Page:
JF 17 Thunder Uses a DSI Inlet

DSI Inlet of JF-17 Thunder

The Diverterless Supersonic Inlet (DSI) is a novel air inlet design principle used by modern fighter aircraft to control air flow into their engines. It is a three-dimensional bulge loss without surface layer partition. It consists of a “bump” and a forward-swept inlet cowl. Both work together to divert boundary layer airflow away from the aircraft’s engine. DSIs can be used to replace the intake ramp and inlet cone, which are more complex, heavy and expensive. The purpose of the intake of an aircraft is to supply the engine with a proper airflow during various flight conditions. Characteristics of a good intake design includes provision of high pressure recovery and low distortion.

According to experts, the DSI inlet has three main advantages over conventional inlets. First it adopts a “cone flow” wave rider design, which has a higher total pressure recovery. It improves the stealth performance of the aircraft. Secondly it reduces the drag on the windward side of the aircraft. Third is that no auxiliary intake and exhaust valves are designed. Thus reducing the weight of the aircraft by hundreds of kilograms. It grants the provision of carrying extra load during operations. Overall the DSI inlet has the characteristics of simple structure, light weight, low resistance and invisibility.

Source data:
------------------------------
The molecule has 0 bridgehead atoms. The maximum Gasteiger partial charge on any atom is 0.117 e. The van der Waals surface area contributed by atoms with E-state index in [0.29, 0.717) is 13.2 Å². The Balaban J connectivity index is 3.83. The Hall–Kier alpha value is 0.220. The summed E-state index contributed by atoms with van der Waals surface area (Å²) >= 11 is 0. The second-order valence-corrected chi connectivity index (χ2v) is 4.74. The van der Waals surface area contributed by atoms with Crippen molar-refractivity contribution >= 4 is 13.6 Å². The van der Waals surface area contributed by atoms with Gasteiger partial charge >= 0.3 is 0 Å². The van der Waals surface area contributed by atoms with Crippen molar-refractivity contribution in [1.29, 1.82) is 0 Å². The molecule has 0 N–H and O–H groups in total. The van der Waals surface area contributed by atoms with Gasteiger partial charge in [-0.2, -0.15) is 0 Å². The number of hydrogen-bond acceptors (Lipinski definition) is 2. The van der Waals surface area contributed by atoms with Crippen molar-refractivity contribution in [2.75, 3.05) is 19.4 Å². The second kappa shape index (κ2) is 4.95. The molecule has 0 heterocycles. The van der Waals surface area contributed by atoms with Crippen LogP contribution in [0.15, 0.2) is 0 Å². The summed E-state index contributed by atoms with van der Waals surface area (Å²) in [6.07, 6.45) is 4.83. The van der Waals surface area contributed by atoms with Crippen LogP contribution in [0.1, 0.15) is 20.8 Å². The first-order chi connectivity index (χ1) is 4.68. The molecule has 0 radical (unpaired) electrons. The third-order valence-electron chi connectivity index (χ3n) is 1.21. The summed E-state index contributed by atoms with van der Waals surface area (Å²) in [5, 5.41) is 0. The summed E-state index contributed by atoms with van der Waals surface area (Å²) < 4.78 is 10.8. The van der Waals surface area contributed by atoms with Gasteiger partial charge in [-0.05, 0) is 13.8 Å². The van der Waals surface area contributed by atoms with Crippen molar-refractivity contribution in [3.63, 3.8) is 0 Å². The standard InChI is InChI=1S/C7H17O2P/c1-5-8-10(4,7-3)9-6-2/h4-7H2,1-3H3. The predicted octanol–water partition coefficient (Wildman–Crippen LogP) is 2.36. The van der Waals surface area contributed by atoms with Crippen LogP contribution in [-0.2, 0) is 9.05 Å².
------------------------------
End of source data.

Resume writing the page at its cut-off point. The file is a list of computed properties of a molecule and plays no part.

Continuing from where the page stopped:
So far five modern aircraft designs have successfully integrated DSI. One is F-35 Joint Strike Fighter, and the others are the J-10, JF-17, J-20 and J-31 multi-role fighter aircraft.

1 thought on “JF 17 Thunder Uses a DSI Inlet

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